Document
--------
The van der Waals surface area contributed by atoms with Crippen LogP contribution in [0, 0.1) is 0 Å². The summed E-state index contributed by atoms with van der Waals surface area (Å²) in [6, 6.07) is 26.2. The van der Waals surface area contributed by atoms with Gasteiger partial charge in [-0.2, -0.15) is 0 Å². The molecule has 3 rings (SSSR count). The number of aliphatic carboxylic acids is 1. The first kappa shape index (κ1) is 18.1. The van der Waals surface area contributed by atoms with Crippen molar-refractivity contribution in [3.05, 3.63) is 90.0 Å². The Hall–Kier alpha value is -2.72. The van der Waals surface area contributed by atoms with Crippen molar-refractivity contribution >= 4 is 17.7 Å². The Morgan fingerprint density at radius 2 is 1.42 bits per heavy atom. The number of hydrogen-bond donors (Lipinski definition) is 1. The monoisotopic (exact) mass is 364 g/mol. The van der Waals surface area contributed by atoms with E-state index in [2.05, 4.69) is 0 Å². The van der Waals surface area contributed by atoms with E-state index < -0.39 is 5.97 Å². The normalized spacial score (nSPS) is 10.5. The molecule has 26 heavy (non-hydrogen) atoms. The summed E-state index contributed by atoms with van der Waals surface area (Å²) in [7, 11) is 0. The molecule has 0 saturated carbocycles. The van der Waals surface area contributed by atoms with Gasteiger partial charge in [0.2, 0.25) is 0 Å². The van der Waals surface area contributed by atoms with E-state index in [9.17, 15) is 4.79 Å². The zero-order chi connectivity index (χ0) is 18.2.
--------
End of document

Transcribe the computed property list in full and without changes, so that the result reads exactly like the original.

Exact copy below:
The van der Waals surface area contributed by atoms with Crippen LogP contribution in [0, 0.1) is 0 Å². The summed E-state index contributed by atoms with van der Waals surface area (Å²) in [6, 6.07) is 26.2. The van der Waals surface area contributed by atoms with Gasteiger partial charge in [-0.2, -0.15) is 0 Å². The molecule has 3 rings (SSSR count). The number of aliphatic carboxylic acids is 1. The first kappa shape index (κ1) is 18.1. The van der Waals surface area contributed by atoms with Crippen molar-refractivity contribution in [3.05, 3.63) is 90.0 Å². The Hall–Kier alpha value is -2.72. The van der Waals surface area contributed by atoms with Crippen molar-refractivity contribution >= 4 is 17.7 Å². The Morgan fingerprint density at radius 2 is 1.42 bits per heavy atom. The number of hydrogen-bond donors (Lipinski definition) is 1. The monoisotopic (exact) mass is 364 g/mol. The van der Waals surface area contributed by atoms with E-state index in [2.05, 4.69) is 0 Å². The van der Waals surface area contributed by atoms with E-state index < -0.39 is 5.97 Å². The normalized spacial score (nSPS) is 10.5. The molecule has 26 heavy (non-hydrogen) atoms. The summed E-state index contributed by atoms with van der Waals surface area (Å²) in [7, 11) is 0. The molecule has 0 saturated carbocycles. The van der Waals surface area contributed by atoms with Gasteiger partial charge in [0.2, 0.25) is 0 Å². The van der Waals surface area contributed by atoms with E-state index in [9.17, 15) is 4.79 Å². The zero-order chi connectivity index (χ0) is 18.2.